James (California Sacramento Mission)
–Paraphrased from James’ mission interview–
The mission has Sacramento as the hub of activity and it fans out to the south and the east. It goes up into the mountains almost to Lake Tahoe. In the south it went through Stockton and the border was Tracy. There is a lot of different terrain. Downtown Sacramento is highrises and busy streets. Spreading out from that there are a lot of suburbs. Then there is also a lot of empty forest and valleys. I was almost attacked by a wolverine once. It’s so flat. You can see for miles if the air is clear. The entire mission is plagued by air pollution that comes from San Francisco and Oakland.
A Melting Pot of Cultures
Sacramento is a melting pot. Official mission languages are English, Spanish, Lao, Hmong, Cambodian, and Tagalog. There are also wards for Tongan, Samoan, and Marshalese. There are so many different languages in such a dense area. I actually speak a little Japanese, but I only met two Japanese speakers.
There is a temple in Fulsom. It’s called the Sacramento temple though. It is very small, but beautiful. We got to go four times a year. We could go on the days that we had transfers. I love the temple. There were eleven stakes with thirteen missionary zones. There were two stakes that were split in half. There are a lot of members in Sacramento, especially in the Fulsom stake. It’s a really small stake, but it’s nearly as membership dense as the cities in Utah. I loved serving there because of how many youth are in the Church there. You get a lot of comradery there.
Reed (California Sacramento Mission)
–Paraphrased from Reed’s mission interview–
I served from 2008 to 2010. It has split since then. It included Stockton and down to Tracy. It included Sacramento of course, but it didn’t go up to Roseville. A lot of those areas are in three or four different missions now. I never went to see Big Trees, but they are huge trees with giant trunks. Old Town Sacramento is really cool as well.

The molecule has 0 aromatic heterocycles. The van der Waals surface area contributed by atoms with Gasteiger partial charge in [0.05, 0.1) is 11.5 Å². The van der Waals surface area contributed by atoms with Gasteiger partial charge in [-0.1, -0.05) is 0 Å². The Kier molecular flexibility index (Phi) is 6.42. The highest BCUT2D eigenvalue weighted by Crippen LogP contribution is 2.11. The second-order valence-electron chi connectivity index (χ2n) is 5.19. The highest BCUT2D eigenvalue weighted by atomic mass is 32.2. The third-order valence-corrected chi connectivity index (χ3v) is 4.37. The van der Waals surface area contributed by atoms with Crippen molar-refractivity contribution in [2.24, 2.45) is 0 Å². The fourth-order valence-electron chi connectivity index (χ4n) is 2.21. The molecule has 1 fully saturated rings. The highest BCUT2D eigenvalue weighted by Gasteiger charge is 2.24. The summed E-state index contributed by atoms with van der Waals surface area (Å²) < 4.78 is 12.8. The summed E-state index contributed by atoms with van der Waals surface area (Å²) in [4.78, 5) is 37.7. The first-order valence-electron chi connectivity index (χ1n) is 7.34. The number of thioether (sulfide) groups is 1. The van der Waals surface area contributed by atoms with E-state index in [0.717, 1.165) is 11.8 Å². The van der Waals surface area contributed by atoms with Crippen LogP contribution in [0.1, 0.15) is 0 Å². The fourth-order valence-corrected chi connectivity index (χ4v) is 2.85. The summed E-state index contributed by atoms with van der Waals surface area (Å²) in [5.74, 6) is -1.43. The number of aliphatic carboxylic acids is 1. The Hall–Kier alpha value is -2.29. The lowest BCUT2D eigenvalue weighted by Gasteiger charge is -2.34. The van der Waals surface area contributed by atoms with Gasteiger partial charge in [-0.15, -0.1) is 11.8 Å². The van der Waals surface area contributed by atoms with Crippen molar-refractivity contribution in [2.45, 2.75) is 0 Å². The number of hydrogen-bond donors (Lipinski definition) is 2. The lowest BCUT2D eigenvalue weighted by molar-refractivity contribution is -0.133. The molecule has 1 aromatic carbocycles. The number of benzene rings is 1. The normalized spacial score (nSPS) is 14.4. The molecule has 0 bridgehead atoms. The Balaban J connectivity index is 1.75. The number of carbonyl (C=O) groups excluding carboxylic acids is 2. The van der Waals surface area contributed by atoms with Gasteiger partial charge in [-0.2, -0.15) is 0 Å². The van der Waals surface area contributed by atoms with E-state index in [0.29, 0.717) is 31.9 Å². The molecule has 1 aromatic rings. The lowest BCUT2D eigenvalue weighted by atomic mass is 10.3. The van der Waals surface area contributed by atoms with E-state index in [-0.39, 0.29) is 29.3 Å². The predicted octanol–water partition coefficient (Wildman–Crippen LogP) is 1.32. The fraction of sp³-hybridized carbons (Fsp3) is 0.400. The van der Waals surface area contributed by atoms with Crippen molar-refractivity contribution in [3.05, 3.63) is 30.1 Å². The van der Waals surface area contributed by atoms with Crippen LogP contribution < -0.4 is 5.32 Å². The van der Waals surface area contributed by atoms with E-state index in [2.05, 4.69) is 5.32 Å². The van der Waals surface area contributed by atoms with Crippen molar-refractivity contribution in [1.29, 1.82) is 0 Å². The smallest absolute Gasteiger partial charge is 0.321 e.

Sacramento is really diverse. You step out into the streets and each person you speak with speaks a different language and is from a different country. I was called English speaking, but I definitely felt like I was called to a foreign country at times. We had a number of Tongan wards, but we didn’t have any Tongan speaking missionaries. We had a good number of Spanish speaking missionaries. We had missionaries that spoke Cambodian, Hmong, and Laotian as well. We eventually started a Marshalese speaking area as well at one point. I also found that there were a lot of people from other parts of the world that we didn’t have programs for from the Philippines, Vietnam, Pakistan, India, really all kinds of different areas. You can get to know so many different cultures.
The Church in Sacramento
The church is pretty big in Sacramento. The wards in the populated areas are pretty large like you would see in Utah. There were eleven stakes in the mission at the time I had served and each had a zone.
There is a lot of history there concerning the gold rush and that led some of the saints to head out there.
The Best Mission
We were always told the Sacramento mission was the best mission. I know at one point it was the highest baptizing mission in California, but that changes all the time. The amount of lessons you teach a week really depends on the area and language you are teaching in. For example, the Marshalese people were very willing to set appointments with you and those missionaries were able to teach a lot of lessons. In English areas, it depending more on the area you were in. If you are in wealthy areas, then you usually teach less lessons than the missionaries in the poorer areas. We did a lot of street contacting in the mission.